Influence In Ralph Ellison's Invisible Man

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Invisible Man, a novel written by Ralph Ellison, chronicles the journey of a young black man on his journey to self- actualization during the post- reconstruction era from a southern college to Harlem, New York. Invisible Man is influenced by difficult racial tensions and the deceitful actions that these tensions create. In the beginning of the book, the Invisible Man lets those around him who hold influential positions in society influence him strongly and make decisions for him; however, Invisible Man eventually realizes the people that he admires, such as Dr. Bledsoe and Brother Jack, don 't always have his best interests in mind. Throughout the book, Ellison demonstrates the suffocating control fueled by racial prejudice that affects…show more content…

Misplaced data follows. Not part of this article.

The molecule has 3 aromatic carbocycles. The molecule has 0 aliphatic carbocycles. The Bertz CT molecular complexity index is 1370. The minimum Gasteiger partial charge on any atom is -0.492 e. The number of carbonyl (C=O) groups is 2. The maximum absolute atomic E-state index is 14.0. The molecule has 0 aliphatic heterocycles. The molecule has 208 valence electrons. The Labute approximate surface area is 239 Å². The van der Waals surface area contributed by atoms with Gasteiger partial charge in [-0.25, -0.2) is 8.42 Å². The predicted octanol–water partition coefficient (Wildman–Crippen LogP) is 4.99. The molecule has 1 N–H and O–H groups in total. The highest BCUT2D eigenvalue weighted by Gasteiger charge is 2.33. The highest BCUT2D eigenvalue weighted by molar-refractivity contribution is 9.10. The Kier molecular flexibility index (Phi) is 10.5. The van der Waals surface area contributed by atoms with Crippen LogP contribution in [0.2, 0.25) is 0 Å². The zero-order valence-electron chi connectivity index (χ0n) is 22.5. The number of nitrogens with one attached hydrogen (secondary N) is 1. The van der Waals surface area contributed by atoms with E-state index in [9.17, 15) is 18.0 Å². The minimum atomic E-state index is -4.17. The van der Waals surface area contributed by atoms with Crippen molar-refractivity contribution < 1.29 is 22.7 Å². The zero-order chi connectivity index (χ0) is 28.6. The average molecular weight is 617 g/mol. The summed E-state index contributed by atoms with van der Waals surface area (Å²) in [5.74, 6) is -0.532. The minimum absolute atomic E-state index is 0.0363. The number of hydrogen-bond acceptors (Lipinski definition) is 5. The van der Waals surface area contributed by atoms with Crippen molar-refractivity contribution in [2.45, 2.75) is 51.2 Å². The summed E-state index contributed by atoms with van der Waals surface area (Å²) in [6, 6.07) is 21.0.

This divide is particularly noticeable when considering the race of the characters. It is obvious that the majority of powerful characters are white and the least powerful characters are black. The most notable exception to this rule is Dr. Bledsoe, who is black, but still has a lot of influence. Dr. Bledsoe has so much influence over Invisible Man that he sends Invisible Man to the North with false hope and letter of recommendation that portrays incompetence. Throughout the book, Ralph Ellison uses the color white to symbolize this struggle for control and represent the two distinct groups of characters and how their behavior is perceived. In How to Read Literature Like a Professor, Foster explains that colors are often used to symbolize a central theme or idea of the story and Ellison demonstrates this by using the color white to symbolize the power that affects the characters. While Invisible Man is a student at the university, his job is to drive the beneficiaries of the university around.. While driving Mr. Norton, a prominent white donor, around, the narrator frequently mentions the white dividing line of the highway in the context of him feeling controlled. When he returns to the
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